Forgive and Remember
As I sat down to write about forgiveness, I had already planned to write about the absurdity of the phrase “forgive and forget.” In the world of Christianity, this is often treated as the gold standard. If you want to please God, we say, you must forgive and forget—no matter what was done to you. But just before I started writing this article, I logged onto Facebook. It was September 11, and almost every post on my newsfeed that morning called us to “never forget.” On September 11, 2001, something terrible was done to our nation. We were brutally attacked. Many felt the attack with physical consequences. We all suffered emotional ones. We were traumatized as a nation. And yet we always say “never forget.” Why? In the days following the tragedy, the nation came together. We discovered unwavering strength and a stronger community. And even now, for those of us who lived through it, this horrific tragedy bonds together on some deep level. Our not forgetting serves a purpose. I want to make the case that the same is true in our personal lives.
Just like the mass trauma experienced on 9/11, most of us will face personal trauma in our lives that is perpetrated on us by someone else. For many of us, the perpetrator will be someone we love. For others, it will be a stranger. For some, it will be an institution, like the church. But I submit that, when someone who has been hurt in a way that will forever mark their path, telling them to forgive and forget is cruel and unwise. Forgiveness is an essential part of a healthy life. Forgiveness means choosing to let go of vengeance and let go of the anger and darkness in your own heart. Forgiving someone is a beautiful thing indeed. Hate in your own heart will grow like weeds until it chokes out every last bit of joy. But forgetting what happened to you is not only impossible, it is inadvisable. Let me explain why. We are programmed to remember. And when we remember, we can work through what happened. “Forgive and forget” is really just code for “suppress and suffer.” When we suppress our feelings and our hurts, they will never heal. Emotions are annoying that way. You can try to stuff them down, but they are still there. You know it when you get alone in a quiet room or when you have unexplainable chronic pain in your body. Emotions will be dealt with in one way or another. We get to choose if we are going to deal with them healthily.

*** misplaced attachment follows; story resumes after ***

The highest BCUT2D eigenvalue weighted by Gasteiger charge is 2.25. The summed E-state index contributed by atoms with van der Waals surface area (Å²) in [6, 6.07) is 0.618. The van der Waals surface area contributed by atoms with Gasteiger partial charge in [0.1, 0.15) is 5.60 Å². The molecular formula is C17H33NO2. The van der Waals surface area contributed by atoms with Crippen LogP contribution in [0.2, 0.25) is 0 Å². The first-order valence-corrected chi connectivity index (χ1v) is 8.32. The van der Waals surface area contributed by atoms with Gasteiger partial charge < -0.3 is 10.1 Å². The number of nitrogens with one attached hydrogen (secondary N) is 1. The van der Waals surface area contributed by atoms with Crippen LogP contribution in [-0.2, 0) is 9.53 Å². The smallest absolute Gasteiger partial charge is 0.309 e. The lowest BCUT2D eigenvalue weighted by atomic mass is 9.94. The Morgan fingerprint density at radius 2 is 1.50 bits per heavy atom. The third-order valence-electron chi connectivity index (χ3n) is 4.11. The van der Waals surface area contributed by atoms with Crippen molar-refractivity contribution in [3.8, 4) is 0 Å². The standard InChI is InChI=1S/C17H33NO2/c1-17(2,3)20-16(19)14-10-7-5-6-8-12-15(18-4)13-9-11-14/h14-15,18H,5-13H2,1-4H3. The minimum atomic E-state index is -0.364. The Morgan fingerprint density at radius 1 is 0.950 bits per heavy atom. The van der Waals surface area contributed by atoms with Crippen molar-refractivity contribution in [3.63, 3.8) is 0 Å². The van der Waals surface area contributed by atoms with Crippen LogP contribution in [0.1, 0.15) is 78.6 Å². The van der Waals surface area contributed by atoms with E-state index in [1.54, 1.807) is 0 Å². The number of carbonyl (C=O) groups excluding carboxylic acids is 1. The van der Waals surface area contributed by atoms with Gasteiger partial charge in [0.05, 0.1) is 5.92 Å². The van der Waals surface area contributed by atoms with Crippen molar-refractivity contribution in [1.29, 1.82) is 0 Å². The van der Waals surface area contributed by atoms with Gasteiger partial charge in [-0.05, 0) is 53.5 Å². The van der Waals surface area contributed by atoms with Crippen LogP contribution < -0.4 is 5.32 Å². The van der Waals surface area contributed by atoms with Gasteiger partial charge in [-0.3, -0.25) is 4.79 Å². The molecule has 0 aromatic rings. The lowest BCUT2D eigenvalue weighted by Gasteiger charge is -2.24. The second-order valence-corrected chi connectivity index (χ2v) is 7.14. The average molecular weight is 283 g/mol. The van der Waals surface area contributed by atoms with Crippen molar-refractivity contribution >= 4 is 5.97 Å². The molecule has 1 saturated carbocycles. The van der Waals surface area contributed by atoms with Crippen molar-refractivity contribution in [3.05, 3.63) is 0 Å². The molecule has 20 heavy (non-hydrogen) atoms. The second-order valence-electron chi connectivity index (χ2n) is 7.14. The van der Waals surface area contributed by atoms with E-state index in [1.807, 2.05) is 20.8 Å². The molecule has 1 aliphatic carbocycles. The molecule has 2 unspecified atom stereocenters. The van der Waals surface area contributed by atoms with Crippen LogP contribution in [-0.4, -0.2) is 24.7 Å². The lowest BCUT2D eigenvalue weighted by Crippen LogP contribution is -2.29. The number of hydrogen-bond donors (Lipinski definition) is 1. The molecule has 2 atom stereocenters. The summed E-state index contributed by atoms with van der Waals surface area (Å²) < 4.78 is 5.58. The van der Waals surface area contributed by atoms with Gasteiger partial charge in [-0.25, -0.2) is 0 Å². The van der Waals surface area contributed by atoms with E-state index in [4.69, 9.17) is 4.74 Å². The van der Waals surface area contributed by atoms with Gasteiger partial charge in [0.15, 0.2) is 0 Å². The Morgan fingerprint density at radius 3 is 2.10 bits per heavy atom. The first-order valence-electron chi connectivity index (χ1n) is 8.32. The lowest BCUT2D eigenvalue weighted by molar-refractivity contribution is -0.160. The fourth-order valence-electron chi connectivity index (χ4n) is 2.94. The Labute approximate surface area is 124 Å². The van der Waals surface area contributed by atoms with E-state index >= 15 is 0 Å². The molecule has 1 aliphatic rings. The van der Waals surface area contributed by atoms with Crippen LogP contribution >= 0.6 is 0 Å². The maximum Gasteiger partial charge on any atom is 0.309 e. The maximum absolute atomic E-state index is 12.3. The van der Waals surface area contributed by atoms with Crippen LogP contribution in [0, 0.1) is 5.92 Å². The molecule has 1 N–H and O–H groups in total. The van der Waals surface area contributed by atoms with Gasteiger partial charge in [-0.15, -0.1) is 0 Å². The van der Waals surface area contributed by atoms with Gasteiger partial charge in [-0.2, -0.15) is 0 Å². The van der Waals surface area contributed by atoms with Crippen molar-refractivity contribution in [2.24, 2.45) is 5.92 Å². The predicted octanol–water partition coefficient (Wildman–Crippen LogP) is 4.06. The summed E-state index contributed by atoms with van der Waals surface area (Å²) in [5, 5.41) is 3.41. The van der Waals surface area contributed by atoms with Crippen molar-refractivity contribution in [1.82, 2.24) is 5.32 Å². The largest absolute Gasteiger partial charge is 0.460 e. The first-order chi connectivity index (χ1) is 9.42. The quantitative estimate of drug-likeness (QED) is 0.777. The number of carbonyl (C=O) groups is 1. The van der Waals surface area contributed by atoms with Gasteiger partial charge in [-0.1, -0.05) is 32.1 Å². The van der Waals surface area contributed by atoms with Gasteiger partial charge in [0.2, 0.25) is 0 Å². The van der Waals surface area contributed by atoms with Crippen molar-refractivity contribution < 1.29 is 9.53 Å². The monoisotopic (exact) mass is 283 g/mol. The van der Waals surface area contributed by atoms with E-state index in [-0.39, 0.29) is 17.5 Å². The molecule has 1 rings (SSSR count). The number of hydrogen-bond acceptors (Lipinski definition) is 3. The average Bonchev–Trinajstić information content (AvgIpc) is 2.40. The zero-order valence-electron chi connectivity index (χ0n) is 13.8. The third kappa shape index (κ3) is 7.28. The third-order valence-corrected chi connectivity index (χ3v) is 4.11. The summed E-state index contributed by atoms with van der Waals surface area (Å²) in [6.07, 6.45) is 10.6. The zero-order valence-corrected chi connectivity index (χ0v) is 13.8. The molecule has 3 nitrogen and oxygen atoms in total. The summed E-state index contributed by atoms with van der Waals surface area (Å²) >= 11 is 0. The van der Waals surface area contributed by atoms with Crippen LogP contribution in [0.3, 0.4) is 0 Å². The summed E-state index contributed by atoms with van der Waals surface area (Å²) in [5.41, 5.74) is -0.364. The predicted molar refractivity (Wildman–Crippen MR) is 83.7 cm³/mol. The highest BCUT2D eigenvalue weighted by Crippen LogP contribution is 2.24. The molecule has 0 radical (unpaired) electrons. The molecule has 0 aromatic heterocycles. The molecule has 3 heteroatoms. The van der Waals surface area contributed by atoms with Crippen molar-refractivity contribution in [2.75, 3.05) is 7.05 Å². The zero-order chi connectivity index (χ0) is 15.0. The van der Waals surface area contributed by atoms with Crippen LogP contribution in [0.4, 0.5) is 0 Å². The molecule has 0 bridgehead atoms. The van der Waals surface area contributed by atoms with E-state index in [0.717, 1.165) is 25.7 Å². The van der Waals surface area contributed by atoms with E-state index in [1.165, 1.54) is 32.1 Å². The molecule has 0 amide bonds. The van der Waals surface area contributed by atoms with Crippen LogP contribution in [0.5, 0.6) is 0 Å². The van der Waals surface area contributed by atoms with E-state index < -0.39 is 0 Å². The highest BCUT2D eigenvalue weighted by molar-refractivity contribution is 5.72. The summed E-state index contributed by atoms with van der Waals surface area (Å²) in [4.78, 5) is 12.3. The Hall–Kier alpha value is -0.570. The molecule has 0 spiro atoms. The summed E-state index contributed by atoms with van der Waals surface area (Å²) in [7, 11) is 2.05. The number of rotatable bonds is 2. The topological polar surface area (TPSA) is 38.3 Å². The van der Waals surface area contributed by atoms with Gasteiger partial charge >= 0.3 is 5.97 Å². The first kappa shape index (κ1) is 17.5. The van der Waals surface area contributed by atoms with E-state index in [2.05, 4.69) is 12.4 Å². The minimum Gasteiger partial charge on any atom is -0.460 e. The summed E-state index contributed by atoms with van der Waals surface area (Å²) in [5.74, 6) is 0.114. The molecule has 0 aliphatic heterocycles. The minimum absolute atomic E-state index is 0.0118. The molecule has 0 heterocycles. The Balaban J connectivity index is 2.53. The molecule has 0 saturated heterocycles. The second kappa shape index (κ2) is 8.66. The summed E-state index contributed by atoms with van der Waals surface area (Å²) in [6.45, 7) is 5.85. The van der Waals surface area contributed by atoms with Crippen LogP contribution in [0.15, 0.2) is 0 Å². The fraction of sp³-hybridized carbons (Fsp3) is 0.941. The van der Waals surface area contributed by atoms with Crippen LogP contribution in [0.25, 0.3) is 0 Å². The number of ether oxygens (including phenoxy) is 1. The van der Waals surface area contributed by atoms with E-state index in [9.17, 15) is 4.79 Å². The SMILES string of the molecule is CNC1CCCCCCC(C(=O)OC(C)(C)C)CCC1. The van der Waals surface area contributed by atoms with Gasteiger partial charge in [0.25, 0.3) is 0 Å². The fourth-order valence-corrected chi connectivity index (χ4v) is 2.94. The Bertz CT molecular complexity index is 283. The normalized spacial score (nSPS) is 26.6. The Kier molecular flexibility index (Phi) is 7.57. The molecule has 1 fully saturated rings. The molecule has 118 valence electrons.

Remembering what happened to you allows you to grieve and to feel and to work through the pain. And once you’ve done that, you can integrate what happened to you into who you are as a person in a beautiful way. When you remember what happened to you, you remember the strength you had as you overcame it. When you remember what happened to you, you are much more likely to use your story to help someone else who has experienced similar pain. What happened to you should never define you, but it will refine you in ways that can add beauty to the world, because God is in the business of redeeming the most horrible things. But this doesn’t mean that what happened to you wasn’t horrific. It doesn’t mean that what happened to you was okay. Forgiveness is a personal decision on a personal timetable. We cannot demand someone to forgive something horrendous and expect this to be an instant occurrence. And forgiveness doesn’t mean that whoever harmed you should have no consequences. If someone commits murder they must face legal consequences, even if the family of the victim forgives them. That is the nature of life. A repentant person will own what they did and welcome the consequences. If we tell people to forgive and forget, implying that they should allow the person/people/institution who harmed them to walk away with no accountability, we are giving poor counsel.
Advising reconciliation when there is no repentance is equally cruel. Forgiveness and reconciliation are not codependent. Forgiveness is a choice one person makes. Reconciliation requires a choice and an effort by both parties. And it requires genuine repentance on the part of the offending party. Repentance and consequences are usually out of our hands, but we can set boundaries and keep distance from perpetrators. Being a Christian does not mean returning to the same abuses over and over because we have the heart of Jesus. It means we love everyone, even the offenders. But love does not negate consequences. Just ask every parent you know. Can there be restoration and reconciliation even for offenders? Absolutely. But it will never erase what happened.
One of the hardest things about remembering your pain is learning how to make it a part of you without becoming bitter and cynical. I believe that the people who can create healthy boundaries and speak out against injustice without becoming cold and cynical are heroes. I have come to believe that the most beautiful people in the world are those who have endured great darkness and still insist on seeing the light. They shine the brightest. This is the healing work of the spirit of God. When we take our pain to him, own it, work through it, and determine that we will keep our inner light, it is holy work. And we can help one another in this work. If we become bitter and cynical because of what was done to us, we are victimized twice. Allowing pain to define us will lead to more pain. We must honor our pain by remembering. But then we must remember that we survived it, we were strong, God was with us, and we still have so much light to offer. Don’t let anyone permanently take your joy. It’s yours. Remember, you are still here, and you have a light to shine. The world needs your voice.